Dysbiosis, or an imbalance in the composition of gut microbiota, is largely mediated by dietary factors and plays a role in many pathologies including those related to the brain, mental state and behaviour. It can be concluded, therefore, that diet plays a major role in affecting this axis and is therefore hypothesised to have a significant effect on tail biting.
The feeding factor
This study looked closely at the diet and suggests that diet-related risk factors for tail biting are under- and oversupply of protein (including tryptophan), lack of satiation, fine feed particle size, low dietary fibre content and a limited number of feeder spaces.
These factors can cause social stress, gastric ulcers, dysbiosis of the gut microbiota, disruption of the intestinal epithelium, and affect the animal’s stress sensitivity via the microbiota-gut-brain axis, which can cumulatively lead to tail biting.
Protein and amino acid imbalances
The Danish researchers note that feeding diets with too low dietary protein levels, an imbalance in essential amino acid composition and/or mineral deficiency may increase the occurrence of damaging behaviours such as ear biting and tail biting.
Being protein deficient impairs the pig’s resilience to cope with stressors and predisposes behavioural depression signs and aggression and increase foraging motivation, which increases the risk of tail biting via increased exploratory motivation and tail-mouth behaviour. Meanwhile, an oversupply may increase anxiety behaviour.
Furthermore, mineral deficiency may increase attraction to blood (due to blood’s content of protein and several minerals), accelerating a tail-biting outbreak when skin has been broken.
The research team believes that adequate amino acid levels including tryptophan, and the inclusion of certain dietary fibres in the diet exceeding levels in standard diets, may stimulate the establishment of beneficial gut microbiota (e.g., microbial diversity and short-chain fatty acid-producing bacteria) that protect against inflammation and increase stress resilience.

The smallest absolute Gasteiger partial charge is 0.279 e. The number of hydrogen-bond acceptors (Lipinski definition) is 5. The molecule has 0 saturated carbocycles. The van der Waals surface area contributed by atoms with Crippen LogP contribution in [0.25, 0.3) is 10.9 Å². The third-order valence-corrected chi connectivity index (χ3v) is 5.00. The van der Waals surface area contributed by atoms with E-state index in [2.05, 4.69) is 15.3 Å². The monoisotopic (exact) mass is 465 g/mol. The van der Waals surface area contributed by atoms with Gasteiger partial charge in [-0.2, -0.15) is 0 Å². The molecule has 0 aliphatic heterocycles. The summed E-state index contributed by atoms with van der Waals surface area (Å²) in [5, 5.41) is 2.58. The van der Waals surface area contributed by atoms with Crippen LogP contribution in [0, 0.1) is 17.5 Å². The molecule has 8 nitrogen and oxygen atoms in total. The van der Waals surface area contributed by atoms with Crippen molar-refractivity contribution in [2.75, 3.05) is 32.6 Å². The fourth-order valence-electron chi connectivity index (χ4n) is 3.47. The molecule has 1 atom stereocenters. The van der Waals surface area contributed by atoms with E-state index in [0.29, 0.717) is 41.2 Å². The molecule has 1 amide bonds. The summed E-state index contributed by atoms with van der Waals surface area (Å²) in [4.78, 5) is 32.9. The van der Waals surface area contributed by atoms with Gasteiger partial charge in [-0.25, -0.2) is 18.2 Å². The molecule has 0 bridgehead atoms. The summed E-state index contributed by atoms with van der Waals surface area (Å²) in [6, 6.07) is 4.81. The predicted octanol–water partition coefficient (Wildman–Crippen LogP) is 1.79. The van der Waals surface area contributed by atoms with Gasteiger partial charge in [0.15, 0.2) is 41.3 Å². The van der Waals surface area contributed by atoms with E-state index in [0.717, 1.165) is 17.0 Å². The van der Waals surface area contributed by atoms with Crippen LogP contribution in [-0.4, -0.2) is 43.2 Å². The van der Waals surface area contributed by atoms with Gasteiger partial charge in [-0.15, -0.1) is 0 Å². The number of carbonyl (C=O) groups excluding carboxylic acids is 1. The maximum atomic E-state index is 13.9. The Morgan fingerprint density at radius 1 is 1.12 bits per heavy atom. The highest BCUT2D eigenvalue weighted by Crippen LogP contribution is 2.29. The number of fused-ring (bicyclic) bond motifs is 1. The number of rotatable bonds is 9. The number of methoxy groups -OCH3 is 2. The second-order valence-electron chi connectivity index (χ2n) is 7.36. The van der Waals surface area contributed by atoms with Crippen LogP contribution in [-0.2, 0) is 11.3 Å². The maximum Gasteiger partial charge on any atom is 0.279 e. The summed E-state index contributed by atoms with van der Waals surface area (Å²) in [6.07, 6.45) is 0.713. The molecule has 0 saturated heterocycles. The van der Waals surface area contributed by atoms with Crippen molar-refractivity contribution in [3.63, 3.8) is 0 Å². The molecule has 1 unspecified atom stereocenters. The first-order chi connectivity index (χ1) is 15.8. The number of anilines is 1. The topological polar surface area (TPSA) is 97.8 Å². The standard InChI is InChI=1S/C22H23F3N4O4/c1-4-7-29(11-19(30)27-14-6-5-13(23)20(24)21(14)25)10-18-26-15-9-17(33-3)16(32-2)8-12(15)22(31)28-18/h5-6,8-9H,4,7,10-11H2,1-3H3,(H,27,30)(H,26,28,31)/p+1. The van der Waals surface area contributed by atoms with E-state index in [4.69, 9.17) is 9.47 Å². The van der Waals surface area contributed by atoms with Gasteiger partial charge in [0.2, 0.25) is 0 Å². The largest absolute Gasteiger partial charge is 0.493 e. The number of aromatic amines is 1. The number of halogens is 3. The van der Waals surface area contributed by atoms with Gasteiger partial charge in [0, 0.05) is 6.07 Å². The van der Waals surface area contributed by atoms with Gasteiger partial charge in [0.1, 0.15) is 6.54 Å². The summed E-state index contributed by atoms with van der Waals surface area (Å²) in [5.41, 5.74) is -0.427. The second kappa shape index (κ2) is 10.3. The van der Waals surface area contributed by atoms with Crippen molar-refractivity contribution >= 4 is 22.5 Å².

Optimal levels of tryptophan
Tryptophan is a precursor of serotonin, which is an important neurotransmitter involved in many processes including mood, stress sensitivity, regulation of gut motility, appetite, immune function, sleep and memory. Tryptophan metabolism is modulated by gut microbiota, and an excess of tryptophan can also be metabolised into potentially harmful substances. So, the researchers note that careful consideration is needed in future studies investigating whether the optimal tryptophan level for gut and mental health differ from levels for optimal growth.
The role of antibiotics
Antibiotics are a useful and necessary tool to combat specific bacteria that pose a risk of tail biting, but antibiotics can also disturb the gut microbial balance, which in turn increases the risk of tail biting.
Conclusion and considerations
In conclusion, while tail biting is multifactorial, the researchers suggest that an imbalance in the microbiota-gut-brain axis, modulated via the diet, should be considered as a pathway for the development of tail biting, but needs more research. The team, led by Cecilie Kobek-Kjeldager, suggests a whole-animal approach, including considerations on gut health, satiety, a beneficial gut microbiota and an adequate feed supply avoiding social stress to mitigate tail biting.
PigProgress | Natalie Berkhout | December 13,